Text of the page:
Diplopia has also been reported in up to 50% of patients with SCA6 (83). Downbeat nystagmus is considered a characteristic ocular finding for SCA6, as it was found in 84% of SCA6 patients compared to 5.2% of patients with other forms of SCA (84). Although there is less evidence describing the underlying pathophysiology of the strabismus in these patients, it is likely that a similar combination of ophthalmoplegia, vergence insufficiency, and other structures are involved.
Response to Treatment
Given that treatment of SCAs is mostly supportive with little in the form of disease-modifying drugs, not much is known about the response of strabismus to treatment in these disorders. A recent randomized trial of varenicline, a nicotinic acetylcholine receptor partial agonist used in smoking cessation, in 20 patients with SCA3 demonstrated improvement in gait, rapid alternating movements, and timed 25-foot walk (85). However, eye movements and vision-related outcomes were not measured as part of the study. It is possible that improved motor control in gait and rapid alternating movements will also be reflected in ocular motor control, although this is yet to be confirmed. Another recent study evaluating the use of nerve growth factor as a treatment for 21 patients with SCA3 also demonstrated improvements in ataxia (65), particularly in subsections on stance, speech, finger chase, rapid alternating movements, and heel-to-shin (86). While these studies suggest promising potential treatments for SCA, more thorough study is needed. Given that oculomotor findings feature prominently in several SCA subtypes, including eye movement and vision-related outcomes in studies of potential SCA treatments would offer additional insight into the impact of treatment on disease pathophysiology and quality of life.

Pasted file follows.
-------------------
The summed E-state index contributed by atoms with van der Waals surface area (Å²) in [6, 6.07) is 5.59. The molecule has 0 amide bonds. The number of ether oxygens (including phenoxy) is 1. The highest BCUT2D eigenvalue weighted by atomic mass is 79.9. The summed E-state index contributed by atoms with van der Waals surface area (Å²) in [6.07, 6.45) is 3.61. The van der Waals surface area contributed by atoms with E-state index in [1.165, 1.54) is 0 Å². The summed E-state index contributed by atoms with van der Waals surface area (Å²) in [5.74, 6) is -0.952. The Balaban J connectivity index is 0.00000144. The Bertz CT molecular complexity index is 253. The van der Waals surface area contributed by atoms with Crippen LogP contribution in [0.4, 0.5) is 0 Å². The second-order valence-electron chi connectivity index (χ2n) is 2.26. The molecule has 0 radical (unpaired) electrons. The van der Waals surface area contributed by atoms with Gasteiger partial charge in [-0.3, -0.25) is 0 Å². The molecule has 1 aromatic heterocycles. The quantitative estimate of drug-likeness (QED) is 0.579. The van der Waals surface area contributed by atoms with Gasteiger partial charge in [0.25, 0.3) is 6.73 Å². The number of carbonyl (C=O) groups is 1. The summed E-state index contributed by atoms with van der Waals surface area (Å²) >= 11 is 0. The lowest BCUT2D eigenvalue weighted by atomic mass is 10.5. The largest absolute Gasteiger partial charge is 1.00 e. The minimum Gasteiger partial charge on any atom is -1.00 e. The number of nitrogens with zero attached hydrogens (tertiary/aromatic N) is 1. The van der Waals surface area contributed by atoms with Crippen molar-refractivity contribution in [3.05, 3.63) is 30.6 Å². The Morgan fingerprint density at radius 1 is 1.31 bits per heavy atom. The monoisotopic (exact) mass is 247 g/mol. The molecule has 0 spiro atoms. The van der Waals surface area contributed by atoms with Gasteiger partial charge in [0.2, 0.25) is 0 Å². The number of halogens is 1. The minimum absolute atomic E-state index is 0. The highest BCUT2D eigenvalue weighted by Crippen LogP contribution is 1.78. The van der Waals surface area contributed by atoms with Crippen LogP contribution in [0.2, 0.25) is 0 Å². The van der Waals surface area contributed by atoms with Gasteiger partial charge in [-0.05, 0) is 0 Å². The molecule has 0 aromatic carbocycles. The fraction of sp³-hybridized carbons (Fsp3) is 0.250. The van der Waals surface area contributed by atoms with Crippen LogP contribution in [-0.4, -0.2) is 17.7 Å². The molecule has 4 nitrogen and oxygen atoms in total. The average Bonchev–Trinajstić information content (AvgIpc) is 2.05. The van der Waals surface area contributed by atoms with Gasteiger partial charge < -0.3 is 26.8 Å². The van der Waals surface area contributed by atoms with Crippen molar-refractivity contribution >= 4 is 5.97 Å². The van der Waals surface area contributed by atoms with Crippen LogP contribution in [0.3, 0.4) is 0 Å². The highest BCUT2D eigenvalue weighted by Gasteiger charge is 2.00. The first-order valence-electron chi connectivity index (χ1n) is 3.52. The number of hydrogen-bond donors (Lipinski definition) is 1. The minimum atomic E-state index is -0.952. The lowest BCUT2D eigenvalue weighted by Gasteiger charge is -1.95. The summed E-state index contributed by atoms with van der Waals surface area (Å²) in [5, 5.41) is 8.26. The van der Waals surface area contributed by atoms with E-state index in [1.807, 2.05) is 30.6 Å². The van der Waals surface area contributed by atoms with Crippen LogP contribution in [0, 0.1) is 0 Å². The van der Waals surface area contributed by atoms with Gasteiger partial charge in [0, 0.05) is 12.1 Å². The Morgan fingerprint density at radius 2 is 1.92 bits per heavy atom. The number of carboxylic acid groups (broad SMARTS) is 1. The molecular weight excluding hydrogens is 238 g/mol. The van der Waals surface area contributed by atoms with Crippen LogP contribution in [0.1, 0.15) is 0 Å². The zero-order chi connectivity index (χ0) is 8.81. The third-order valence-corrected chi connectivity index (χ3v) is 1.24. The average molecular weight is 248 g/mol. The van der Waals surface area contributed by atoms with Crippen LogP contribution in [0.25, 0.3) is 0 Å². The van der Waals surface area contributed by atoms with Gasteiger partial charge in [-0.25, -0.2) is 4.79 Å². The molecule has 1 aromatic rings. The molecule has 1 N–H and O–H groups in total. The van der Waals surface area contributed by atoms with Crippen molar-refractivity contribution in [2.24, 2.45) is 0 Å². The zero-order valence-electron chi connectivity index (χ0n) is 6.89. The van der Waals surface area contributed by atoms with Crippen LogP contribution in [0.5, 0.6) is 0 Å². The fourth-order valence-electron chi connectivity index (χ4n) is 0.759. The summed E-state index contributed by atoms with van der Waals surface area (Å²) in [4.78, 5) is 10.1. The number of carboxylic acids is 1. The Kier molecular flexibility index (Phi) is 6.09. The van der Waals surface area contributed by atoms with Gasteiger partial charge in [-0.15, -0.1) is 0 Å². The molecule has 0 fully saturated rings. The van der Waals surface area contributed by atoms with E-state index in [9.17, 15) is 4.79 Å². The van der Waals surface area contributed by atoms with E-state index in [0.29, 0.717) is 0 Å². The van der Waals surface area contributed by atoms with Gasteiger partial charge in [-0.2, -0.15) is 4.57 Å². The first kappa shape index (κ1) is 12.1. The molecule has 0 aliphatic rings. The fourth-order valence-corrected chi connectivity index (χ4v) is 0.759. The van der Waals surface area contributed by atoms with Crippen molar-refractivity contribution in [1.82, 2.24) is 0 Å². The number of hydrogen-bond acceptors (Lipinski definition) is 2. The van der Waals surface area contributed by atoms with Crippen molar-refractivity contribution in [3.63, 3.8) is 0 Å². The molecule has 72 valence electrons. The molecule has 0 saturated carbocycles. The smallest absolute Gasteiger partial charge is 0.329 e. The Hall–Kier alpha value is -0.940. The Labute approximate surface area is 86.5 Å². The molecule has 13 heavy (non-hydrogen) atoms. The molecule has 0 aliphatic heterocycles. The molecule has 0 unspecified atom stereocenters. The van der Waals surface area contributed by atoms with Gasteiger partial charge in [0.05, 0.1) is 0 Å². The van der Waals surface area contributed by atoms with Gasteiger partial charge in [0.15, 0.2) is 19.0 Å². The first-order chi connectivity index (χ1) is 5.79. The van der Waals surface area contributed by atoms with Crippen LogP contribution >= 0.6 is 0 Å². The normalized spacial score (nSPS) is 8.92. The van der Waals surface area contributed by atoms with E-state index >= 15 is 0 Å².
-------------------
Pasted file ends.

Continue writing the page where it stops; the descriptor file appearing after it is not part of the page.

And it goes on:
Saccades, Vergence, and Strabismus in Huntington Disease
Huntington disease is an autosomal dominant neurodegenerative disorder caused by a trinucleotide repeat expansion in the huntingtin gene (87). Characteristic symptoms include choreiform movements, dystonia, hyperreflexia, and dementia (88, 89). Ophthalmologic symptoms have also been reported; specifically, saccade latency is increased along with anti-saccade error rate and impaired ability to suppress saccades (90–93). In contrast, vestibulo-ocular reflex and smooth pursuit movements are relatively preserved until late into the disease (93, 94). Of note, a slight increase in saccade latency and a decreased number of memory-guided saccades were found in presymptomatic Huntington gene carriers compared to non-gene carriers, suggesting that oculomotor control in Huntington could serve as an early biomarker (95).
While saccades are certainly affected in Huntington disease and may potentially serve as a biomarker for detection of symptoms and tracking disease progression, little is known about how Huntington disease affects vergence control. Diplopia is rarely reported in Huntington patients, suggesting that this is not usually a prominent finding. Further study may be warranted into how Huntington disease affects binocular fusion, if at all, or if there is some disconjugacy of saccades that may reflect a disruption of binocular ocular motor control.
Saccades, Vergence, and Strabismus in Atypical Parkinsonian Syndromes
Multiple system atrophy (MSA), progressive supranuclear palsy (PSP), corticobasal degeneration (CBD), and dementia with Lewy bodies (DLB) are examples of atypical parkinsonian syndromes. That is, parkinsonian motor features are included in their constellation of symptoms, although the fundamental pathophysiology may differ. Since there is an overlap of symptoms, it is not unreasonable to expect that many of the ocular motor findings seen in Parkinson’s disease would be seen in atypical parkinsonism as well.